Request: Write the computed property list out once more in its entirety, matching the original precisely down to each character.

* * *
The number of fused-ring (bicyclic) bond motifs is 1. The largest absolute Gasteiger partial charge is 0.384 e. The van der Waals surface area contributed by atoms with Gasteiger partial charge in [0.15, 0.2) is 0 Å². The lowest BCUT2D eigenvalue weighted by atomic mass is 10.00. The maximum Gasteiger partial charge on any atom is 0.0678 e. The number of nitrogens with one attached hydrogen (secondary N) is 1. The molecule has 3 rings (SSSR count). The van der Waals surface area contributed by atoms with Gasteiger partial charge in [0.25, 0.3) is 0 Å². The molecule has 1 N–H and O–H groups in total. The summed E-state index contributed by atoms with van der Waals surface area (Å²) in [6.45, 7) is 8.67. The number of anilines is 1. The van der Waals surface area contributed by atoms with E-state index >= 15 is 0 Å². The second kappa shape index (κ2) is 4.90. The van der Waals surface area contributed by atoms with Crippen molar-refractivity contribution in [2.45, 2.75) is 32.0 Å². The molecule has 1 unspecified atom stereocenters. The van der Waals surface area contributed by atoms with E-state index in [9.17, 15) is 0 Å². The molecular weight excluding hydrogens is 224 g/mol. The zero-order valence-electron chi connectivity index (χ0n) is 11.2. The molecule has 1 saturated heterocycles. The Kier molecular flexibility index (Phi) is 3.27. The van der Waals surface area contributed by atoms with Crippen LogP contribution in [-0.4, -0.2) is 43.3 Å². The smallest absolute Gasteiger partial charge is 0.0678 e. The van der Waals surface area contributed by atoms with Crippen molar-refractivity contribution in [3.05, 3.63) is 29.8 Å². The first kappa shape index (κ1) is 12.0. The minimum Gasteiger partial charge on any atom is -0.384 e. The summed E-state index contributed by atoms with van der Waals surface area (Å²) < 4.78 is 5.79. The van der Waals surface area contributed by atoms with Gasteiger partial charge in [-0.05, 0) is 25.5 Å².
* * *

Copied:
The number of fused-ring (bicyclic) bond motifs is 1. The largest absolute Gasteiger partial charge is 0.384 e. The van der Waals surface area contributed by atoms with Gasteiger partial charge in [0.15, 0.2) is 0 Å². The lowest BCUT2D eigenvalue weighted by atomic mass is 10.00. The maximum Gasteiger partial charge on any atom is 0.0678 e. The number of nitrogens with one attached hydrogen (secondary N) is 1. The molecule has 3 rings (SSSR count). The van der Waals surface area contributed by atoms with Gasteiger partial charge in [0.25, 0.3) is 0 Å². The molecule has 1 N–H and O–H groups in total. The summed E-state index contributed by atoms with van der Waals surface area (Å²) in [6.45, 7) is 8.67. The number of anilines is 1. The van der Waals surface area contributed by atoms with E-state index >= 15 is 0 Å². The second kappa shape index (κ2) is 4.90. The van der Waals surface area contributed by atoms with Crippen molar-refractivity contribution in [2.45, 2.75) is 32.0 Å². The molecule has 1 unspecified atom stereocenters. The van der Waals surface area contributed by atoms with E-state index in [9.17, 15) is 0 Å². The molecular weight excluding hydrogens is 224 g/mol. The zero-order valence-electron chi connectivity index (χ0n) is 11.2. The molecule has 1 saturated heterocycles. The Kier molecular flexibility index (Phi) is 3.27. The van der Waals surface area contributed by atoms with Crippen LogP contribution in [-0.4, -0.2) is 43.3 Å². The smallest absolute Gasteiger partial charge is 0.0678 e. The van der Waals surface area contributed by atoms with Crippen molar-refractivity contribution in [3.05, 3.63) is 29.8 Å². The first kappa shape index (κ1) is 12.0. The minimum Gasteiger partial charge on any atom is -0.384 e. The summed E-state index contributed by atoms with van der Waals surface area (Å²) < 4.78 is 5.79. The van der Waals surface area contributed by atoms with Gasteiger partial charge in [-0.05, 0) is 25.5 Å².